And I ran into Bob Greene and Bob Greene really changed my life. I would have to say he's had an enormous influence on my life because he started asking me the questions. He said to me, "Why are you fat?"

G. KING: That bluntly too.


KING: No one ever had said it.

WINFREY: Nobody had said why are you fat?

G. KING: No.

WINFREY: And I always -- thank you Gayle.

G. KING: I know. I'm sorry, I thought he was talking to me, no never Larry and I was so struck by that.

WINFREY: No one had ever said to me and I was thinking, well I said "I just love potato chips. I just love to eat food." And then he just kept saying, "But that is not the real reason. What is the real reason?"

And he asked me another question when was the last time you were happy? Yes, and I had to say at that time I couldn't remember. I said, this was in 1992, I said "When I was doing "The Color Purple" which was 1985, so he said "You haven't really been happy in seven years?"

GREENE: And there was a pause too, so it took you a while to...

WINFREY: To come up with "The Color Purple".

GREEN: ...think "Well, when was I happy the last time?

WINFREY: When was I happy?

KING: What do we mean by exercised physiologist?

GREENE: Well that means I have an advanced degree in studying how the body processes food and how it reacts to exercise.

WINFREY: It means he just didn't go out and get a little trainer's license or something.

KING: So, it's more than just get on the treadmill and do this 100 times?

GREENE: Yes, because most people when they want to drop weight, for example, concentrate on eating and usually eating in a temporary way. You learn, most people that struggle with this issue, it's a lot deeper. There's an emotional component. There's a resistance to exercise. And you need to combine and understand the person's emotions behind it.

KING: Was Oprah easy to work with, honest now?

GREENE: I would say, yes, but after the first week we had our challenges and I'll never forget this because interesting enough as an adult at 33 was when I met her. I didn't own a TV, so it was very interesting to go into the mountains of Colorado...

WINFREY: I lived in Telluride then.

GREENE: ...and she meets someone that maybe very few people that don't -- have never seen her on TV. Maybe I saw a commercial in passing at some point but so I think that was really to my advantage. And then I went back to Chicago to work with her.

And I remember the first day we would work out hard in the morning and then we would come back and that was more -- and that's to get in more exercise just to see how her day went and to kind of recap how it went.

WINFREY: Tell him the story of the time -- I just have to say this person he's told me the truth more than anybody else in my life. He's just right there. So, one time I was late. I was late.

GREENE: That's where, yes, that's the story.

WINFREY: You were going there? I was late meeting him.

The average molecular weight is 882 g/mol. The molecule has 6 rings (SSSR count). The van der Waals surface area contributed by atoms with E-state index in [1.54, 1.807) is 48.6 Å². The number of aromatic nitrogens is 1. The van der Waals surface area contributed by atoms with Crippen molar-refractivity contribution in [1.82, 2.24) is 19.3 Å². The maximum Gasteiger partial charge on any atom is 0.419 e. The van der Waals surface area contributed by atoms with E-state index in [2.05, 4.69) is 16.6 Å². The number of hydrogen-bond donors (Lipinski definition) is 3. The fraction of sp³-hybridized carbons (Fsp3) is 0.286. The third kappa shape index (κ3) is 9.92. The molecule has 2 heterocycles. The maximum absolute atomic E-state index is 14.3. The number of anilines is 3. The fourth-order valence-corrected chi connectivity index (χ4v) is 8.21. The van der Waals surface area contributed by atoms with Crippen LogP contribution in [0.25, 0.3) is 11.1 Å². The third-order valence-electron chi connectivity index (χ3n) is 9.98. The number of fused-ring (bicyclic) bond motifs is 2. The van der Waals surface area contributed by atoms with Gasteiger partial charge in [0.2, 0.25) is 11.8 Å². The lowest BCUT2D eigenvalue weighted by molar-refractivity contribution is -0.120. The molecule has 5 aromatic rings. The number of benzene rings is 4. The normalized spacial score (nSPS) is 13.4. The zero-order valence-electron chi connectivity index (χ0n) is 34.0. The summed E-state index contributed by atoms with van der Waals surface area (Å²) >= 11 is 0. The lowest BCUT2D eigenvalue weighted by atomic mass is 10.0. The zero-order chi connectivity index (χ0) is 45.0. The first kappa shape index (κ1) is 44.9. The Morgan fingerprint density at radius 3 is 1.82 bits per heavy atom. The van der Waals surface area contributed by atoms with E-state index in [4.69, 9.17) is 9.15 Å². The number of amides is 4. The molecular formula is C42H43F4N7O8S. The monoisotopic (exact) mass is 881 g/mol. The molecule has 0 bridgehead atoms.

GREENE: Oh, yes.

WINFREY: And he said, "My time is just as important as your time and you're not going to waste my time. So, if you're not here on time, I won't be here either."

GREENE: Actually we were in my car.


GREENE: On our way to the gym and it was after five days and she was progressively later each of the evening sessions and, you know, I know she has a busy life but still, it's about respecting.

That is the problem is procrastinating and not honoring yourself. And I said, you know, "You're really not honoring yourself and your disrespecting my time." And I'm watching her face because we had just met...

WINFREY: We just met, yes.

GREENE: And the jaw dropped and I could tell not a lot of people talked to her that way. And I'm thinking, oh my bags are packed. I'm ready to -- I'm ready to ship out really quick. And she said, "I am so sorry and it will never happen again" and it really didn't.

WINFREY: And it didn't.

KING: Marianne Williamson...

WINFREY: Oh, Marianne Williamson.

KING: ...I think we all know.

WINFREY: We all know.

KING: But how did she hook up with you?

WINFREY: How -- you know what happened was I had read Marianne Williamson's book in 1992 called "A Return to Love." I didn't have a book club nor an idea of a book club. I loved that book so much. I went out and bought 1,000 copies of the book and I kept...

KING: As we all did.

WINFREY: Yes, 1,000 copies. I ordered 1,000 copies of the book just so that I could share that book with all my friends and share that book with everybody I knew. And, I couldn't even believe that she would actually come on the show and talk about it.

And the very first time she came on the show and talked about it she became a friend afterwards. Everybody knows I've struggled with weight. And there was a time in my life when I was so down and desperate for answers.

I called up Marianne and asked her, "Can you tell me why do you think -- why do you think I can't end this struggle?" And she wrote me a letter and in that letter she said, "Our deepest fear is not that we're inadequate. Our deepest fear is that we're powerful beyond measure." What was the rest of that?